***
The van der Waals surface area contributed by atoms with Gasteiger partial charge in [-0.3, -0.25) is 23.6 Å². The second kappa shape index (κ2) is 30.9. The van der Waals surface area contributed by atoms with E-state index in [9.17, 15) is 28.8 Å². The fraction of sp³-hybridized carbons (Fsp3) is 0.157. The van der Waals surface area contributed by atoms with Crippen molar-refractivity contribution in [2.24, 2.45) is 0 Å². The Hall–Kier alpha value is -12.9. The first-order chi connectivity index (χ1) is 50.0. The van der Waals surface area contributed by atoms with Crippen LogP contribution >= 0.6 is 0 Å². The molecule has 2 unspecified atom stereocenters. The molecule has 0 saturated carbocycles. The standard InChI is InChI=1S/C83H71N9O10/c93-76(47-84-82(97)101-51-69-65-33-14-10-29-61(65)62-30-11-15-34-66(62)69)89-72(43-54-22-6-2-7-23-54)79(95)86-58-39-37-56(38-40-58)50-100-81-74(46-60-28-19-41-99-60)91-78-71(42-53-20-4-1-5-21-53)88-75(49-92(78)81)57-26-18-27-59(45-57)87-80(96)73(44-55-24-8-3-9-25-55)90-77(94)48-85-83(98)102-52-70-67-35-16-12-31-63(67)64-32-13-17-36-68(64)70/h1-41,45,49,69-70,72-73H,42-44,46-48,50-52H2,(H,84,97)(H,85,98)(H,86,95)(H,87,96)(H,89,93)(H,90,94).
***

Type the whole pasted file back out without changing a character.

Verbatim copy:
The van der Waals surface area contributed by atoms with Gasteiger partial charge in [-0.3, -0.25) is 23.6 Å². The second kappa shape index (κ2) is 30.9. The van der Waals surface area contributed by atoms with E-state index in [9.17, 15) is 28.8 Å². The fraction of sp³-hybridized carbons (Fsp3) is 0.157. The van der Waals surface area contributed by atoms with Crippen molar-refractivity contribution in [2.24, 2.45) is 0 Å². The Hall–Kier alpha value is -12.9. The first-order chi connectivity index (χ1) is 50.0. The van der Waals surface area contributed by atoms with Crippen LogP contribution >= 0.6 is 0 Å². The molecule has 2 unspecified atom stereocenters. The molecule has 0 saturated carbocycles. The standard InChI is InChI=1S/C83H71N9O10/c93-76(47-84-82(97)101-51-69-65-33-14-10-29-61(65)62-30-11-15-34-66(62)69)89-72(43-54-22-6-2-7-23-54)79(95)86-58-39-37-56(38-40-58)50-100-81-74(46-60-28-19-41-99-60)91-78-71(42-53-20-4-1-5-21-53)88-75(49-92(78)81)57-26-18-27-59(45-57)87-80(96)73(44-55-24-8-3-9-25-55)90-77(94)48-85-83(98)102-52-70-67-35-16-12-31-63(67)64-32-13-17-36-68(64)70/h1-41,45,49,69-70,72-73H,42-44,46-48,50-52H2,(H,84,97)(H,85,98)(H,86,95)(H,87,96)(H,89,93)(H,90,94).